Monday, October 10, 2005

Property taxes don't make sense

Funding schools by taxing property simply doesn't make any sense anymore. It made sense when property was the main measure of a person's wealth but now it's one of many and income is far more important.

Here's more evidence from the Boston Globe:

Momentum is growing on Beacon Hill to change the state education funding formula, answering the call of leaders in Ipswich, Rockport, Newburyport and other communities, who think property values are an unfair measure of their school districts' financial needs.

The current formula, which determines a community's funding level by its property tax base, has worked against cities and towns with swiftly rising property values but stagnating incomes, according to many local leaders.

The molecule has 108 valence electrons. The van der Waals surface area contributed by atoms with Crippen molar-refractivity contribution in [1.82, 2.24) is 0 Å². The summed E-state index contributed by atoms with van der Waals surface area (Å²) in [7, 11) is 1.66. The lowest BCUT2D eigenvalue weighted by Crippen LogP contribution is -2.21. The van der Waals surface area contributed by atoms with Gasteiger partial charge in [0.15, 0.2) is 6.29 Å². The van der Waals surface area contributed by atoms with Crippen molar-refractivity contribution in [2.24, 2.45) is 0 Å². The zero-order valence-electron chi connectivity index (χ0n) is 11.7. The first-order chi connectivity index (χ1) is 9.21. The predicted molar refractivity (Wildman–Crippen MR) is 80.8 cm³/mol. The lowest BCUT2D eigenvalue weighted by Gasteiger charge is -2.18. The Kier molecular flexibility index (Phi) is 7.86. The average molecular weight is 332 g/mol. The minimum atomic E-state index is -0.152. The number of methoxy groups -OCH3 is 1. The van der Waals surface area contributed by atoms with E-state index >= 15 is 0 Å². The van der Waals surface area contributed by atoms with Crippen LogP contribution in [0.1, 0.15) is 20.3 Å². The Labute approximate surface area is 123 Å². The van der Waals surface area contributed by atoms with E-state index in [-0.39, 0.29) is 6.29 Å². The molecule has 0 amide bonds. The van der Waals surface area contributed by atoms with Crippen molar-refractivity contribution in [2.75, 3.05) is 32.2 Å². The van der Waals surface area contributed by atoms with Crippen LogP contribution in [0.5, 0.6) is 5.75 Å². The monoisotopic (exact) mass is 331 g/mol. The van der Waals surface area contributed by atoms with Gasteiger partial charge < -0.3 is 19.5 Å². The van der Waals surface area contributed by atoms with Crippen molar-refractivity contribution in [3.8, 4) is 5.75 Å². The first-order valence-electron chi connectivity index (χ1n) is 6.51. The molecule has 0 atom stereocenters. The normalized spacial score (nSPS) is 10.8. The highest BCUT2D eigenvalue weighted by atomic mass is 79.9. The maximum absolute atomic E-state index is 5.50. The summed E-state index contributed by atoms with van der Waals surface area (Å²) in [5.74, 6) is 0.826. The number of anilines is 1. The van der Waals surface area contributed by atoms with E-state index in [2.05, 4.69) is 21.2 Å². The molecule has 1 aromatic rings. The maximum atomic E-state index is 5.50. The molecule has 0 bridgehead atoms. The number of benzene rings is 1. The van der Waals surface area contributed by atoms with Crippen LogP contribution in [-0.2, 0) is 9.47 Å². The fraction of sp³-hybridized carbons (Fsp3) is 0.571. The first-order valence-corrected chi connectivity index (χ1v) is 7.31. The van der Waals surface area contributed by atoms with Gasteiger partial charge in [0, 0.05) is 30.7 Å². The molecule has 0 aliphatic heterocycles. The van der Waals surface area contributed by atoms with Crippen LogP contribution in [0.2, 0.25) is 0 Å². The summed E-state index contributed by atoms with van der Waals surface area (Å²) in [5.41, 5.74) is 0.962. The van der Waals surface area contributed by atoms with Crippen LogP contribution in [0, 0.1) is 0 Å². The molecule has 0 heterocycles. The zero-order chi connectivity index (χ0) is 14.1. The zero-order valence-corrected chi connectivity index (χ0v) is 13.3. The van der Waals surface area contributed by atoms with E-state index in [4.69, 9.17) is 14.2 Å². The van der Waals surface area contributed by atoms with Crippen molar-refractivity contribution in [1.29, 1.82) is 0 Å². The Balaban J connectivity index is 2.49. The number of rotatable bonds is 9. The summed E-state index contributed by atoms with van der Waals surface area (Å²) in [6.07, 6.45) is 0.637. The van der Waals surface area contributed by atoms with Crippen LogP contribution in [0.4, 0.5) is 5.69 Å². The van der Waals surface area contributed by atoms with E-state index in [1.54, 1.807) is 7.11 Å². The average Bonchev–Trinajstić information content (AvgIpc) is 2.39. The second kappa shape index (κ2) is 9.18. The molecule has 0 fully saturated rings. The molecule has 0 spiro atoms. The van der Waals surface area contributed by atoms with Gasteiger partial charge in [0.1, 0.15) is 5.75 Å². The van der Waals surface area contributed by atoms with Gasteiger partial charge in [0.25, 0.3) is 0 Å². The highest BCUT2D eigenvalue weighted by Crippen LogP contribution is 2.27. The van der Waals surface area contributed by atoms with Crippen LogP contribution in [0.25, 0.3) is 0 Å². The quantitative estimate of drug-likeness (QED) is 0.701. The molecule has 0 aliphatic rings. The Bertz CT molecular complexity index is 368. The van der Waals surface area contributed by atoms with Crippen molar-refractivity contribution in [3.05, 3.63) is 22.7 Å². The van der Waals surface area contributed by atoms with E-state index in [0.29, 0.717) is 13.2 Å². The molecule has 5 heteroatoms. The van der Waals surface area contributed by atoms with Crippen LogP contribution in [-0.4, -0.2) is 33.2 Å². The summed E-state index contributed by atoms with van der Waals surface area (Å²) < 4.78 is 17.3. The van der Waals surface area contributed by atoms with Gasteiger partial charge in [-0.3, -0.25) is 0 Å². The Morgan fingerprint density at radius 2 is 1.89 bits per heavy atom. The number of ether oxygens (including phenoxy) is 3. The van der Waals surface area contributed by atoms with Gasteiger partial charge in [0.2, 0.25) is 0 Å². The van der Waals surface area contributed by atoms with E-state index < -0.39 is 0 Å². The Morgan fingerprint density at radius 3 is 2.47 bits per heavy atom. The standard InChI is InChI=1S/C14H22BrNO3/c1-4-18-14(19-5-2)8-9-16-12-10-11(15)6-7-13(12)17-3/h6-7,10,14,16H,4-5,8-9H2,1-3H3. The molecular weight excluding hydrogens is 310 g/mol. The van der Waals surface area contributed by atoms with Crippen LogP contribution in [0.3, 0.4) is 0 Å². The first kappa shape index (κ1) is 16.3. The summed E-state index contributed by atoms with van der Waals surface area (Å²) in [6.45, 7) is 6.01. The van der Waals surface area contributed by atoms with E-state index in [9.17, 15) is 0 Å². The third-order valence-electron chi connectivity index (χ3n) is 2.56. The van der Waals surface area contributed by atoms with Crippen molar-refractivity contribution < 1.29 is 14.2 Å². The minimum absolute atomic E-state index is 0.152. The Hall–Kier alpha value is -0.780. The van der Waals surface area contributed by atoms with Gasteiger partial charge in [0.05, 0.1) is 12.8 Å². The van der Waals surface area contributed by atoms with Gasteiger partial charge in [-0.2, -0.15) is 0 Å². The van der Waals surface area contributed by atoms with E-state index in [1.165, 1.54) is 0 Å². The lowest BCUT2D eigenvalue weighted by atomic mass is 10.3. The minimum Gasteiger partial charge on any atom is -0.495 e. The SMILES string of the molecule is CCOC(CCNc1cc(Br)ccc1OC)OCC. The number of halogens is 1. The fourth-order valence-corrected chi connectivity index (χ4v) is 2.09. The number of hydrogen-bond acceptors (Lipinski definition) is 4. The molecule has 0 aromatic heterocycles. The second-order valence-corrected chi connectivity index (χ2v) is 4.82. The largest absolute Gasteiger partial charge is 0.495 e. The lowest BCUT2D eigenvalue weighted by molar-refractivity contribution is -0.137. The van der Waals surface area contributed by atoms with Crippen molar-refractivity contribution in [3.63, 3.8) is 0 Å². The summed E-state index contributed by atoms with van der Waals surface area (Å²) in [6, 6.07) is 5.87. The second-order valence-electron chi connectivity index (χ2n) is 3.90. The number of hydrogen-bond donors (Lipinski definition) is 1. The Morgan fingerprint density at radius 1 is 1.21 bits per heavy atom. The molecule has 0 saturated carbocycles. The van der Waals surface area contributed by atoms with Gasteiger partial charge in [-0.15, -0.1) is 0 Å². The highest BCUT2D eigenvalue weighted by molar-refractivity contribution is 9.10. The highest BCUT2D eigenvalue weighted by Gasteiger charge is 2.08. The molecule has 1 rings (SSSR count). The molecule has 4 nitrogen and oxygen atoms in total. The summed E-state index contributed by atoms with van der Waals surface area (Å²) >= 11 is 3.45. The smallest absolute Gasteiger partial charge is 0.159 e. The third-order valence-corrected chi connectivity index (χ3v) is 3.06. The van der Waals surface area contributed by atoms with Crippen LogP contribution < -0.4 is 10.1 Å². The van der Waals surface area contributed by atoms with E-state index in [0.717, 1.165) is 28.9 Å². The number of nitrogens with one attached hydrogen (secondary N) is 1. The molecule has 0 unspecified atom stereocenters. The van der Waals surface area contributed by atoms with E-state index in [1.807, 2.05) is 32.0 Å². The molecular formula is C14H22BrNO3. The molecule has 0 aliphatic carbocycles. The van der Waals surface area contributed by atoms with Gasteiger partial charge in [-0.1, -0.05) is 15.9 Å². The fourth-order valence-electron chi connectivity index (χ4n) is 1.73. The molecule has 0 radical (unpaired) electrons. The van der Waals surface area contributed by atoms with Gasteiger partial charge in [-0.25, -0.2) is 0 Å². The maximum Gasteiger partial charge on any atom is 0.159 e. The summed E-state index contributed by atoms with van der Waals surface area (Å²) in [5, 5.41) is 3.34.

Over the last decade, for instance, property values for single-family homes in Ipswich soared 117 percent, from a median value of $192,600 to $418,700, but the median household income of the town rose just 17 percent, from $52,279 to $61,409.

We have the exact same problem in Texas. If schools are ever to be funded adequately, and if taxpayers are to ever be taxed fairly, school revenues must not be tied as closely to property wealth as they are now.


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